Taking a peek over the shoulders of the world’s smartest investors is never a bad idea. These billionaire money managers have done their research and can be a great source of new ideas.
Fortunately for investors, it has never been easier to track the trading decisions of billionaire investors and hedge funds. The SEC requires these Wall Street whales to file a report of their holdings every quarter. And while these tallies certainly lag their actual holdings, they still serve as a useful window into their thinking.
So which stocks are these investors buying now? Surprisingly, smart money managers are looking towards the market’s most hated names in search of value. Let’s take a look at their top stock picks.
BlackBerry (TSX:BB)(NASDAQ:BBRY) is once again in Bay Street’s good books. Shares have spiked some 56% since new Chief Executive John Chen took the helm last November. And over the last several months it’s becoming apparent that a turnaround is taking shape.
However, perhaps the most significant news is that one of the Street’s best known shareholder activists could be setting his sights on the company. According to recently filed 13F, activist investor Dan Loeb disclosed that he had initiated a position in the troubled smartphone device maker last quarter.
For those who are unfamiliar with that name, Mr. Loeb is the founder of Third Point LCC, a hedge fund with some $14 billion in assets under management. Founded in 1995, Third Point is known for shaking up complacent boardrooms with its activist style of investing. At present, it’s unclear if Third Point has activist plans for BlackBerry.
However, Mr. Loeb wasn’t the only investor buying BlackBerry shares. Famed investors Prem Watsa and Louis Bacon increased their stakes in the troubled smartphone company last quarter. And technology investing guru Josh Resnick also initiated a position in the firm.
It may seem shocking that hedge funds are moving into uranium given the negative headlines that have surrounded the industry since the Fukushima disaster in 2011. However, we have seen a number of hedge funds making sizable bets on the industry.
Last quarter billionaire investor George Soros almost doubled the size of his position in uranium mining giant Cameco (TSX:CCO)(NYSE:CCJ). Today, Soro’s total stake of common shares and call options is now worth $126 million. Other smart money operator are also optimistic. Billionaire investors including Louis Bacon, Steven Cohen, and Ray Dalio either initiated or increased their stakes in the company last quarter.
There are a couple of reasons to be optimistic. First, the Japanese government has toned down its anti-nuclear rhetoric. It is drafting a new energy plan that describes atomic energy as an “important source of electricity for Japan”. Second, low uranium prices have forced operators to close down projects and scale back production. Both developments should put a floor underneath uranium prices and are bullish for Cameco shares.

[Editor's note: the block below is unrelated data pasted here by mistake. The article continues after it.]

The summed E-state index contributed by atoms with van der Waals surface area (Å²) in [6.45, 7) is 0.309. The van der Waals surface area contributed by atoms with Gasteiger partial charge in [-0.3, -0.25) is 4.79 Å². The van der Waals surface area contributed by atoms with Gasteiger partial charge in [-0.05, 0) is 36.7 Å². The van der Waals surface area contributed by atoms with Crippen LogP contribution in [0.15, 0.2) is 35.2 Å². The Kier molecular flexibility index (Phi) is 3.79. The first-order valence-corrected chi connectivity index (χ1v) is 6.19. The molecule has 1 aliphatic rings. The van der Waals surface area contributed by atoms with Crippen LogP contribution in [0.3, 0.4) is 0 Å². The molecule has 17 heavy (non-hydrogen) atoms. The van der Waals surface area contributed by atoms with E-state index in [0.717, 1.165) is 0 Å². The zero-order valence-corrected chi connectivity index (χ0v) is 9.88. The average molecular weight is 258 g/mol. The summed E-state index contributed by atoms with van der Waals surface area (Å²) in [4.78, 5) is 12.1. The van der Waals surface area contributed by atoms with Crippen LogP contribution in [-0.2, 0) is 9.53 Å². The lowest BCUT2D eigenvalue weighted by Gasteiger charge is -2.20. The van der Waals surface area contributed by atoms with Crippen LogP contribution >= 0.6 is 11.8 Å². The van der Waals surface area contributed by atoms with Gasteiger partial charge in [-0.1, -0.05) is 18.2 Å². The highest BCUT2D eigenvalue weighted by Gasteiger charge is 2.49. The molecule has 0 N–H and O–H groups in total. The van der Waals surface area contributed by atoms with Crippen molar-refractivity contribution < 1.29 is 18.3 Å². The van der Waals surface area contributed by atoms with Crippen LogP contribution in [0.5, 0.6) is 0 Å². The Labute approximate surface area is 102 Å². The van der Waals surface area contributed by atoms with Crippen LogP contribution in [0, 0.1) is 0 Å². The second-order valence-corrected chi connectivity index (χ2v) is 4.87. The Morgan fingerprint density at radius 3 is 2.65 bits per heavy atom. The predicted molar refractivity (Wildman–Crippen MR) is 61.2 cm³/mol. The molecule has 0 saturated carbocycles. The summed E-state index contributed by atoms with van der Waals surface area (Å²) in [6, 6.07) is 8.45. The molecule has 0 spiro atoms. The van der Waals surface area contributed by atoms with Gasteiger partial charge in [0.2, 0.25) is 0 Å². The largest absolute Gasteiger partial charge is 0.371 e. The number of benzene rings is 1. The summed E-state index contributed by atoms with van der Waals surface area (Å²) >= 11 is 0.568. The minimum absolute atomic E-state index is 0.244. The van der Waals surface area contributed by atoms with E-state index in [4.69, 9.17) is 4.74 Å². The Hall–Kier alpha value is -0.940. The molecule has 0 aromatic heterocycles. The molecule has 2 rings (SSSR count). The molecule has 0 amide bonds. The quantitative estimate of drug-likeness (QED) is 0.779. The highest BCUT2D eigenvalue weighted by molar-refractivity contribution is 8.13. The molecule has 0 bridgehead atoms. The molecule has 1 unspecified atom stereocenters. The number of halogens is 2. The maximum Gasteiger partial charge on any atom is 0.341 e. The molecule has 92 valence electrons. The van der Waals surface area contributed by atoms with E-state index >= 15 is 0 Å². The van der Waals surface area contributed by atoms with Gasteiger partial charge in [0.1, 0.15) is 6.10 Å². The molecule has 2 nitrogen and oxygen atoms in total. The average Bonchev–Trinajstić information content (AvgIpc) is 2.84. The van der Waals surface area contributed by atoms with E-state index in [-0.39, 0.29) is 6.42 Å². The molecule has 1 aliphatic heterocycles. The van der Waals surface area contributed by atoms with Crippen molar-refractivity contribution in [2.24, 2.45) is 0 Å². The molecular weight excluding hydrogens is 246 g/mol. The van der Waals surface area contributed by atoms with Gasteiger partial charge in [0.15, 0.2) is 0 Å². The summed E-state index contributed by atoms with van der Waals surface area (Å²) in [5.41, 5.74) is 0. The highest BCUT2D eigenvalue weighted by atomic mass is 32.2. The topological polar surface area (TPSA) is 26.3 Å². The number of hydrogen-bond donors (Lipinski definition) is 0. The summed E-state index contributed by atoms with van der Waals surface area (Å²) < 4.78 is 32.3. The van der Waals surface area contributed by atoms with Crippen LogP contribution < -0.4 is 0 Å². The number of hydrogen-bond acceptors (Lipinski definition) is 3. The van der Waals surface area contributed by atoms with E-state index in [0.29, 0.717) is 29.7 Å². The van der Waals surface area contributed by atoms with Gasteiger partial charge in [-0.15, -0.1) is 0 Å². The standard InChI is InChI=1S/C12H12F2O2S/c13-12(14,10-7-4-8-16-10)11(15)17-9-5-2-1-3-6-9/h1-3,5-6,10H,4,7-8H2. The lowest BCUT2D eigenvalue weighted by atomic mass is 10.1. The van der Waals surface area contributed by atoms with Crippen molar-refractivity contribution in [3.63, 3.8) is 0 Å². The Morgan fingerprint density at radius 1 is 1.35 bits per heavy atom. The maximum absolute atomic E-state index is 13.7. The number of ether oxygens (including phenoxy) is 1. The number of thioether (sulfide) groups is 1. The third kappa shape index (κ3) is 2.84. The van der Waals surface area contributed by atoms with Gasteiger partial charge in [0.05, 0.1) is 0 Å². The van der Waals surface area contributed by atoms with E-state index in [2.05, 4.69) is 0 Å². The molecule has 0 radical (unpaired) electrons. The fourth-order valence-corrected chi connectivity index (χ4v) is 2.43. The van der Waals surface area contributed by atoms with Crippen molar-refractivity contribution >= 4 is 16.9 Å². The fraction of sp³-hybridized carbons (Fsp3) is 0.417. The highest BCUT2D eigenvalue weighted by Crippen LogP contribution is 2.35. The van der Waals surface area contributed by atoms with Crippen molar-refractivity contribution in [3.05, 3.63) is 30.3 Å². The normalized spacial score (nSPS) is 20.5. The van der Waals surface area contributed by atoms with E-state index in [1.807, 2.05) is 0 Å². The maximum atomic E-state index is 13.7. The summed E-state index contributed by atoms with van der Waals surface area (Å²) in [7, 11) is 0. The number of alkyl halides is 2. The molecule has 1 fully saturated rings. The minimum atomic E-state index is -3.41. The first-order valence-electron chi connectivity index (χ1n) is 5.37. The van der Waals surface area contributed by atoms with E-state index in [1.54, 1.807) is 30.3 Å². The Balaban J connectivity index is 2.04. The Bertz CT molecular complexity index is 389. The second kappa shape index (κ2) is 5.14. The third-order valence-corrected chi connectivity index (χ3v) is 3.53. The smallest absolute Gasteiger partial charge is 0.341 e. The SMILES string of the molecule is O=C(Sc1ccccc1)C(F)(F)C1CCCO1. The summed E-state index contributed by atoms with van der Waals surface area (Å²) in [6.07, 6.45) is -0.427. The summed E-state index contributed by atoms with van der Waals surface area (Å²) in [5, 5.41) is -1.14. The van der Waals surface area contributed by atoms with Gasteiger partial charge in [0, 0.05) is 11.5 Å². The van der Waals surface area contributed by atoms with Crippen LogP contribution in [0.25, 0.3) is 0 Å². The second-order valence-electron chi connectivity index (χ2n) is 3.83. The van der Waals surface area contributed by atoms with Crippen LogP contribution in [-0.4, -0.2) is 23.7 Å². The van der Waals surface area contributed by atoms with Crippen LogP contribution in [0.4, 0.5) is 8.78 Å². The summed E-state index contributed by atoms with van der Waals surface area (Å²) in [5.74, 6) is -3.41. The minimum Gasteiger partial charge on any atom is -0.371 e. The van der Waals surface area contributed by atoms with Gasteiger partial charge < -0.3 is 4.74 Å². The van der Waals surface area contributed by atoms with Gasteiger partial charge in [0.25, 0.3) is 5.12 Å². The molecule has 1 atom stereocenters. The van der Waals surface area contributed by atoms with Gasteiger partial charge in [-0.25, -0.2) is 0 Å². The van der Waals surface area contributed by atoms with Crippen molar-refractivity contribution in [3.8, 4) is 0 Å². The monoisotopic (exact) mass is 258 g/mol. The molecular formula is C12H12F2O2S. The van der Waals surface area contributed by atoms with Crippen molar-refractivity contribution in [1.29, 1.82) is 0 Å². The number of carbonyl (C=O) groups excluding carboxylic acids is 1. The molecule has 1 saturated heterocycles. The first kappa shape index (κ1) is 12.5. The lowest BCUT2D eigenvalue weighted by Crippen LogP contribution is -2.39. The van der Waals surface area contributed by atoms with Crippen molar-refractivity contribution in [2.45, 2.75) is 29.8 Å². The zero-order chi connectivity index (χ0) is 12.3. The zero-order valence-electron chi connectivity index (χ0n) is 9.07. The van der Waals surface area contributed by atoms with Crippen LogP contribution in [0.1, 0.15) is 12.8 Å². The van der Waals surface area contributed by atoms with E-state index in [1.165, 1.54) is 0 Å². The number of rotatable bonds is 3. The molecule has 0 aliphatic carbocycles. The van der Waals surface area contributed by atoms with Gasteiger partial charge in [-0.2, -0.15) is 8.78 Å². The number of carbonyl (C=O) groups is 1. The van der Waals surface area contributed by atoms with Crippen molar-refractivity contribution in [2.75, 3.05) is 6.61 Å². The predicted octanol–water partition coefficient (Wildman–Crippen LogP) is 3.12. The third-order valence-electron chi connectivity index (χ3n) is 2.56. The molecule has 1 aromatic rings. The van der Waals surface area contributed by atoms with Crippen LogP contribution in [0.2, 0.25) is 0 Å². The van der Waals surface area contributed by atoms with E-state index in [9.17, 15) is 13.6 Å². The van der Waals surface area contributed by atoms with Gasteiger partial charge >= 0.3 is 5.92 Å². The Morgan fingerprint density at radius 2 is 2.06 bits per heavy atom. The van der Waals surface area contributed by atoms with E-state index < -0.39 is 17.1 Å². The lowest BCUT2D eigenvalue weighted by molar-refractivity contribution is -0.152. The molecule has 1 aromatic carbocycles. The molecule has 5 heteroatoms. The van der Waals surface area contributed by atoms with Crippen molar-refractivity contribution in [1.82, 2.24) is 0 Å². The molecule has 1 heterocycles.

Silver Wheaton (TSX:SLW)(NYSE:SLW) was a popular pick amongst many hedge funds last quarter. Most notably billionaire Paul Tudor Jones, one of the most successful traders of the past century, initiated a small position in the company. Ray Dalio also increased his stake in the streaming metals business.
Silver Wheaton has taken advantage of the crisis in the mining industry to beef up its asset portfolio. Over the past two years the company has stepped up to provide financing for a number of cash-desperate mining projects. And because the terms of these deals have been particularly lucrative for Silver Wheaton, these ventures could be very rewarding for shareholders if metal prices recover.
Foolish bottom line
Investors shouldn’t rush out and buy any of the names on this list without doing their homework. We don’t, for example, know whether these hedge fund managers are purchasing these stocks because they’re bullish on the underlying businesses or as part of a larger trade.
However, an endorsement from the smartest minds on Wall Street is a positive sign. This certainly serves as a good starting point for further research.
This article represents the opinion of the writer, who may disagree with the “official” recommendation position of a Motley Fool premium service or advisor. We’re Motley! Questioning an investing thesis — even one of our own — helps us all think critically about investing and make decisions that help us become smarter, happier, and richer, so we sometimes publish articles that may not be in line with recommendations, rankings or other content.